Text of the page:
Vindice and Hippolito enter, with Vindice disguised as “Piato” the pander. Both are impressed with the convincing quality of Vindice’s disguise. Lussurioso enters, and Hippolito introduces him to Piato. He thanks Hippolito with some money before asking to be left alone with the pander.
Vindice finds it easy to play the role of another man because there is little of his own identity left—his only aim in life is revenge. By pretending to be a pimp, he can exploit Lussurioso’s lust as a weakness.
Vindice (as Piato) boasts of his achievements as a pander, telling Lussurioso he has been “witness to the surrenders of a thousand virgins.” Lussurioso is impressed by his knowledge of “strange lust.” Lussurioso explains that he has a task for Vindice, which, if carried out well, will be handsomely rewarded.
Lussurioso is whipped into a kind of climax, recognizing Piato’s tales of lusty accomplishment as evidence of a kindred spirit. It’s clear that Lussurioso wishes to use power and wealth to satisfy his sexual obsessions.
Lussurioso tells Vindice he is “past my depth in lust, And I must swim or drown.” He wants Vindice to procure for him a virgin “not far from court” who has so far rejected all of his advances (including offers of jewels). He hopes that Vindice can finally persuade her to agree to his sexual advances.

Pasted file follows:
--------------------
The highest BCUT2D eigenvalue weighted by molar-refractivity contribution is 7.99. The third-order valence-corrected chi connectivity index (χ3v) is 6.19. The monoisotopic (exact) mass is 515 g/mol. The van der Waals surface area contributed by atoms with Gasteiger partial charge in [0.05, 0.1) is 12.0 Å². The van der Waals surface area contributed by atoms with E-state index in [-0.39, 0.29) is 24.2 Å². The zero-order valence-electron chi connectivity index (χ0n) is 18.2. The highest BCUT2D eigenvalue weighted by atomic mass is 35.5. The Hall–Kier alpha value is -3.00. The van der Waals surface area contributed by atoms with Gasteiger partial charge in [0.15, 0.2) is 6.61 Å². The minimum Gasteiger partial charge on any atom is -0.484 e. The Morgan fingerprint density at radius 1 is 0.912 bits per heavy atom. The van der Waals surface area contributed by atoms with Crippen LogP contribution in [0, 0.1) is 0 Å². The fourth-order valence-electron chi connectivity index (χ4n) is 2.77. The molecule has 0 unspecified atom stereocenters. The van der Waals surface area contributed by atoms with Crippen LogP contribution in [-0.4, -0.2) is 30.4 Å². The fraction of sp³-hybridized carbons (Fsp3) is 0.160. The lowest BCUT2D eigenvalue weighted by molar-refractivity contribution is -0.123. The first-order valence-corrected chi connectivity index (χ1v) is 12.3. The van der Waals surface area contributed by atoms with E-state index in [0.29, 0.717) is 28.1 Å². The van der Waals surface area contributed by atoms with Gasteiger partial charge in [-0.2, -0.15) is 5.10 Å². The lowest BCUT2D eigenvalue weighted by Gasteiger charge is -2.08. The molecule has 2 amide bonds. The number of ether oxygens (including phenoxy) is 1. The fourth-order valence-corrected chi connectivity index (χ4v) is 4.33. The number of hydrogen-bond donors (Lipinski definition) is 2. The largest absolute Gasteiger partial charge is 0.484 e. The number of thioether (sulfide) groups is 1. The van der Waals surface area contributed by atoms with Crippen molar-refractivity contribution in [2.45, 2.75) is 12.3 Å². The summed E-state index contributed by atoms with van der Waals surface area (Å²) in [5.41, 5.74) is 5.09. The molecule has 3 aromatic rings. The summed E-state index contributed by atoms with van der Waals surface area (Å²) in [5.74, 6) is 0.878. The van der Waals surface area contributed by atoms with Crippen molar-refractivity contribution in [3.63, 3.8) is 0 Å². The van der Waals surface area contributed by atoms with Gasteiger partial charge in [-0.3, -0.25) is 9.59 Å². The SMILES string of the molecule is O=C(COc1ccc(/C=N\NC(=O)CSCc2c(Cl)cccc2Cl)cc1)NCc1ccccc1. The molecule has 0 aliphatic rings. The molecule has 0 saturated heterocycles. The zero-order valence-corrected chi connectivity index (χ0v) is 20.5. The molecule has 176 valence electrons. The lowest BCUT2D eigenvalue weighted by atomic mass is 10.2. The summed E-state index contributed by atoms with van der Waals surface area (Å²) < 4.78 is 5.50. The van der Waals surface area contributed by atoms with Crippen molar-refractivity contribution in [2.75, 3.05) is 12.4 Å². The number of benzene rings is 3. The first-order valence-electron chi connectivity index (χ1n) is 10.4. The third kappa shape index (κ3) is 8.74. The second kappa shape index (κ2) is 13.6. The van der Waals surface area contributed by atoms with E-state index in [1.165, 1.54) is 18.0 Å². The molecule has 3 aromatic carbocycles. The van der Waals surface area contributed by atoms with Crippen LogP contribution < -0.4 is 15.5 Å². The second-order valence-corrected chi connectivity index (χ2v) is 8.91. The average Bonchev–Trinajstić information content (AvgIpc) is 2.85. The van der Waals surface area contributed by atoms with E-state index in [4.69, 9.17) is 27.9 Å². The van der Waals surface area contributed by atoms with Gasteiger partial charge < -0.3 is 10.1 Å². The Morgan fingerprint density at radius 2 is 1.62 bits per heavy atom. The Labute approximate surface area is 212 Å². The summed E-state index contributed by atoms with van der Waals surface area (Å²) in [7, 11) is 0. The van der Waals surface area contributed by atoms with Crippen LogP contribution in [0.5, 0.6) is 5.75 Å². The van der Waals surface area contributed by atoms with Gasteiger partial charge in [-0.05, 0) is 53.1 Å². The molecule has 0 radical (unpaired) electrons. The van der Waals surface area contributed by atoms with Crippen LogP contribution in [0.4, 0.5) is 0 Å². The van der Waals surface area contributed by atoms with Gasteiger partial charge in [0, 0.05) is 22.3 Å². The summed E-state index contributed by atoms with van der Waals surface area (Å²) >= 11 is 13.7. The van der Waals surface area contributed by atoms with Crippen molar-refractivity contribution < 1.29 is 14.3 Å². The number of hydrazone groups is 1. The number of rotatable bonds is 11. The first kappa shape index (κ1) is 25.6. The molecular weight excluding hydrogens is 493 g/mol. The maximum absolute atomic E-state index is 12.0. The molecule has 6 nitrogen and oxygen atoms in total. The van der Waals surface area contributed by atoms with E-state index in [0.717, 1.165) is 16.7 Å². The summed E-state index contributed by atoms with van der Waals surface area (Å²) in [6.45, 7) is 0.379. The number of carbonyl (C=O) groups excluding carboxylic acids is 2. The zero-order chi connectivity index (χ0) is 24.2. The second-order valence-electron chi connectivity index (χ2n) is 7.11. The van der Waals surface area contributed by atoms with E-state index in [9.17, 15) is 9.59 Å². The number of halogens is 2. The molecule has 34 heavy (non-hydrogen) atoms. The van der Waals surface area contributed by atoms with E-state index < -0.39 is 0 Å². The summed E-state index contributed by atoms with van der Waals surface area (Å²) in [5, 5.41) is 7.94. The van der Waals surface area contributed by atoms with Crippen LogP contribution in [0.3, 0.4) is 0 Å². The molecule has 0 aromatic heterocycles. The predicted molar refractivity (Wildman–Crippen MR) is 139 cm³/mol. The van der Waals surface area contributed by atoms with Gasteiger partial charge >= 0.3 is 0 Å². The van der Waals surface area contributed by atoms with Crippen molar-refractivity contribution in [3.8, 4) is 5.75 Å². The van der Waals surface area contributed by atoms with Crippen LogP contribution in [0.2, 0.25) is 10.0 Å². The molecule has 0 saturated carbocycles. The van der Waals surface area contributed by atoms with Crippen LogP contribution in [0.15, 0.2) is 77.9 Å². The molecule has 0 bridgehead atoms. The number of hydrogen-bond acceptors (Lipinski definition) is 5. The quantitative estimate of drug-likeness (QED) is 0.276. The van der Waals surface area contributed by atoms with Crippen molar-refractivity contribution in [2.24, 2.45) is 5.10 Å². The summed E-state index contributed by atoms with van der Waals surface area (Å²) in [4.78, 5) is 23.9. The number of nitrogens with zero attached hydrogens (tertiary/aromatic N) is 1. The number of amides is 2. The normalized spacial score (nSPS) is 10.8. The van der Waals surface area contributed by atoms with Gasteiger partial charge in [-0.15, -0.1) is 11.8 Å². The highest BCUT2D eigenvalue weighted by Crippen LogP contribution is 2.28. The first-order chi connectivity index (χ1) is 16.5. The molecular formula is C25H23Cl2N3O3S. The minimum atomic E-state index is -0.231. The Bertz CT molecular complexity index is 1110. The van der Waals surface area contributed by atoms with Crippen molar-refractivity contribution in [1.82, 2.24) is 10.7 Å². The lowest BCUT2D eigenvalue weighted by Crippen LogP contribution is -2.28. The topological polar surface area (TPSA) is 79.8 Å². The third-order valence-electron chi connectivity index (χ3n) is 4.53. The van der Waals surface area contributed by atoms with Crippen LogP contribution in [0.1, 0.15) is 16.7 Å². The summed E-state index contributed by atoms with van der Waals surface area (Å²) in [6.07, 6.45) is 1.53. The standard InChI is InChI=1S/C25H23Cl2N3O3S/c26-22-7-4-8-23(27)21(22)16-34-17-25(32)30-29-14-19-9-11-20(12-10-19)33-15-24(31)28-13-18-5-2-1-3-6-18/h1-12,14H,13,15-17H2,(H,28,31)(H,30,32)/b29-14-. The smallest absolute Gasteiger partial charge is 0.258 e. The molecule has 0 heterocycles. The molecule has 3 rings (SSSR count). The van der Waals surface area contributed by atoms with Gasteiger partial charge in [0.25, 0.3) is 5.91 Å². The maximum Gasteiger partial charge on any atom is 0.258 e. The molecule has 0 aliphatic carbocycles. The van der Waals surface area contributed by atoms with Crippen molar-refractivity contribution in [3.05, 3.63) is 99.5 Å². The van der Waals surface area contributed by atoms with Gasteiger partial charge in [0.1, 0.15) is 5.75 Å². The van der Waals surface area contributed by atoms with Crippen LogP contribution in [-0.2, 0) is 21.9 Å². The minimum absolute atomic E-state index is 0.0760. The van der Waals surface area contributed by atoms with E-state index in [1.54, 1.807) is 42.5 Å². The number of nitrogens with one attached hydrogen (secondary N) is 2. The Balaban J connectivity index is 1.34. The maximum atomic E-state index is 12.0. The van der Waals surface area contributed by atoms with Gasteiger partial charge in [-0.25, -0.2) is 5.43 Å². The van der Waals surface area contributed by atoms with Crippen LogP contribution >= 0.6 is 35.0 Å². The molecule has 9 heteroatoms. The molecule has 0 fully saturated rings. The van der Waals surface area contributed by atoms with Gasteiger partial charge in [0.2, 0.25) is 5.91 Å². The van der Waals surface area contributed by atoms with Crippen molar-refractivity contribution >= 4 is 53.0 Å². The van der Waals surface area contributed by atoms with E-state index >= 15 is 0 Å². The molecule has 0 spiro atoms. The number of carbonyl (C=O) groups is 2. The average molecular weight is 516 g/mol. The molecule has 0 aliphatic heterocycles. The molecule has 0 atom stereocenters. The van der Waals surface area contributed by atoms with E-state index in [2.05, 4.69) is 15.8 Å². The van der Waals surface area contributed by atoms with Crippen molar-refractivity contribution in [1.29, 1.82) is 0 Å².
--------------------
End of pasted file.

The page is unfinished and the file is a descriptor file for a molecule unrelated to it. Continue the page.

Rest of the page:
Underneath Lussurioso’s language is a subtle gesture towards sexual fluids. His specific request for a virgin implies that it’s not just sex he wants—he wishes to be the one who corrupts women for the first time, both as a demonstration of his power and heightening of his sexual interest. Not once does he consider whether women reciprocate his lust for them.
Vindice is eager to help Lussurioso and asks after the identity of the virgin. Much to his shock, it turns out to be his sister, Castiza. Lussurioso tells Vindice that if she continues to reject him Vindice should try to bribe her mother (Gratiana). Vindice vows to carry out the task well, and Lussurioso exits. Vindice rages about what he has to do. He restates his determination to kill Lussurioso, but also use his disguise to “try the faith” of his sister and mother. He exits.
Vindice’s efforts for revenge are already putting him in complicated ethical positions. If he refuses to persuade his sister to accept Lussurioso’s advances, he gives the game away and undermines his disguise; on the other hand, he risks corrupting his sister and making her lose the one thing she has—her chastity. Lussurioso’s task for Vindice now makes him a prime target for Vindice’s quest for revenge.